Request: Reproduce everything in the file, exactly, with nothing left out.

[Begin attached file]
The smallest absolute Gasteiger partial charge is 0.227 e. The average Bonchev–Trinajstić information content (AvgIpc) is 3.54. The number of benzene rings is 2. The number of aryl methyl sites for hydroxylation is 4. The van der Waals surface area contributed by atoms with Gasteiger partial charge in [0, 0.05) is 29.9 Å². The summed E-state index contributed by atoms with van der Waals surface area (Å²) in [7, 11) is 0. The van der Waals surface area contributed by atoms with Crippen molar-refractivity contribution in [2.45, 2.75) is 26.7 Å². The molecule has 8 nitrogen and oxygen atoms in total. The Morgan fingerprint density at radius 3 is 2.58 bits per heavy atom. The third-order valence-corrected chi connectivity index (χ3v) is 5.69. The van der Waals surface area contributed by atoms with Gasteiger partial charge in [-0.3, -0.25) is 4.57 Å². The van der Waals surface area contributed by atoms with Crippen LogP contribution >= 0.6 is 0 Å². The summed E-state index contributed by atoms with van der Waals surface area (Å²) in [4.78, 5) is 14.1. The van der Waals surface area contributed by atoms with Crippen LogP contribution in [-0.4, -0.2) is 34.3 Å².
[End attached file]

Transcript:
The smallest absolute Gasteiger partial charge is 0.227 e. The average Bonchev–Trinajstić information content (AvgIpc) is 3.54. The number of benzene rings is 2. The number of aryl methyl sites for hydroxylation is 4. The van der Waals surface area contributed by atoms with Gasteiger partial charge in [0, 0.05) is 29.9 Å². The summed E-state index contributed by atoms with van der Waals surface area (Å²) in [7, 11) is 0. The van der Waals surface area contributed by atoms with Crippen molar-refractivity contribution in [2.45, 2.75) is 26.7 Å². The molecule has 8 nitrogen and oxygen atoms in total. The Morgan fingerprint density at radius 3 is 2.58 bits per heavy atom. The third-order valence-corrected chi connectivity index (χ3v) is 5.69. The van der Waals surface area contributed by atoms with Gasteiger partial charge in [-0.3, -0.25) is 4.57 Å². The van der Waals surface area contributed by atoms with Crippen LogP contribution >= 0.6 is 0 Å². The summed E-state index contributed by atoms with van der Waals surface area (Å²) in [4.78, 5) is 14.1. The van der Waals surface area contributed by atoms with Crippen LogP contribution in [-0.4, -0.2) is 34.3 Å².